Keywords: Machine Learning, Self-supervised learning, CLIP, Chest x-rays, Chest radiographs, Medical Imaging, Shortcut Learning, Synthetic Shortcuts, Integrated Gradients, Zero-shot classification, ICML
TL;DR: Self-supervised models trained on images and text are more resilient to visual shortcut features than traditional supervised CNNs.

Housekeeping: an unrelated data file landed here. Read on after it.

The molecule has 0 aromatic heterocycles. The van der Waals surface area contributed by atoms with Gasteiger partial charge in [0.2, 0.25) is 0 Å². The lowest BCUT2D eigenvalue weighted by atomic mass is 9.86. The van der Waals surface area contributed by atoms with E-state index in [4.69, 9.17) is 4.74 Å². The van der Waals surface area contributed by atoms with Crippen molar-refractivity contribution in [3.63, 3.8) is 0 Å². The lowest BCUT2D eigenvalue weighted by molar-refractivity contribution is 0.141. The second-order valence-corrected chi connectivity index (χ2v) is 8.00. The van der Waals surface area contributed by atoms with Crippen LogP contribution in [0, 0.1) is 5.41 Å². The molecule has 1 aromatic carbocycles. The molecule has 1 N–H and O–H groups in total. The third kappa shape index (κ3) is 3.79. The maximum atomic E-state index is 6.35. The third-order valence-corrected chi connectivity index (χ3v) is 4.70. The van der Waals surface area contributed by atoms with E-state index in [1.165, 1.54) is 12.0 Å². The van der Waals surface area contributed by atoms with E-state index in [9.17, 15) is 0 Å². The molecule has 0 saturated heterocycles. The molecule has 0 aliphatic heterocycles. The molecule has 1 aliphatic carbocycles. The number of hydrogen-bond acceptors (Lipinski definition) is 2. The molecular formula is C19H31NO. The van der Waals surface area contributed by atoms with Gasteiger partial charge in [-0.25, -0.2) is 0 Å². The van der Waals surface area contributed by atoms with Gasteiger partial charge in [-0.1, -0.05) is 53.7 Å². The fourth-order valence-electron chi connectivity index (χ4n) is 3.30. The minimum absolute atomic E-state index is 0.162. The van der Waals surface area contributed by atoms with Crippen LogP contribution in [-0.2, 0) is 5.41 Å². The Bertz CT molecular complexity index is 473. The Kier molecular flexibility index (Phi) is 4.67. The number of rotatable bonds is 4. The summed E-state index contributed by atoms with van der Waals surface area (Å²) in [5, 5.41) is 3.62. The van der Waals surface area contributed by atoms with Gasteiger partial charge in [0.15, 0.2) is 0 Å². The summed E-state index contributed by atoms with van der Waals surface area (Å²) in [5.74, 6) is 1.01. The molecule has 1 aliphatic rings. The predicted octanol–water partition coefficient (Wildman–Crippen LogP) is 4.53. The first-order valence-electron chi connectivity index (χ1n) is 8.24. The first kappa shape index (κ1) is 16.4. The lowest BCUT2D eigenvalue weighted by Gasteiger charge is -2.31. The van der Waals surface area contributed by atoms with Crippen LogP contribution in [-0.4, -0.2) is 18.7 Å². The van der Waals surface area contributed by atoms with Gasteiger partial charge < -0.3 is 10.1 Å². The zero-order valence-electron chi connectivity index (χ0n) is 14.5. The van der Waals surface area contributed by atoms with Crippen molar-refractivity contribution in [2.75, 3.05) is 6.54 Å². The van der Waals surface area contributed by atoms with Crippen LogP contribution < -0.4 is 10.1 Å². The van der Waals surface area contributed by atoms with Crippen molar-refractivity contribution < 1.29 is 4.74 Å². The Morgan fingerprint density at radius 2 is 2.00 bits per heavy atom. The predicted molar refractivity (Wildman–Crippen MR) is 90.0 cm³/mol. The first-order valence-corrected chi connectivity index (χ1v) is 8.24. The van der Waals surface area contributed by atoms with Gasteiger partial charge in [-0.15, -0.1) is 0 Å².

Abstract: Deep learning models trained in a fully supervised manner have been shown to rely on so-called "shortcut" features. Shortcut features are inputs that are associated with the outcome of interest in the training data, but are either no longer associated or not present in testing or deployment settings. Here we provide experiments that show recent self-supervised models trained on images and text provide more robust image representations and reduce the model's reliance on visual shortcut features on a realistic medical imaging example. Additionally, we find that these self-supervised models "forget" shortcut features more quickly than fully supervised ones when fine-tuned on labeled data. Though not a complete solution, our experiments provide compelling evidence that self-supervised models trained on images and text provide some resilience to visual shortcut features.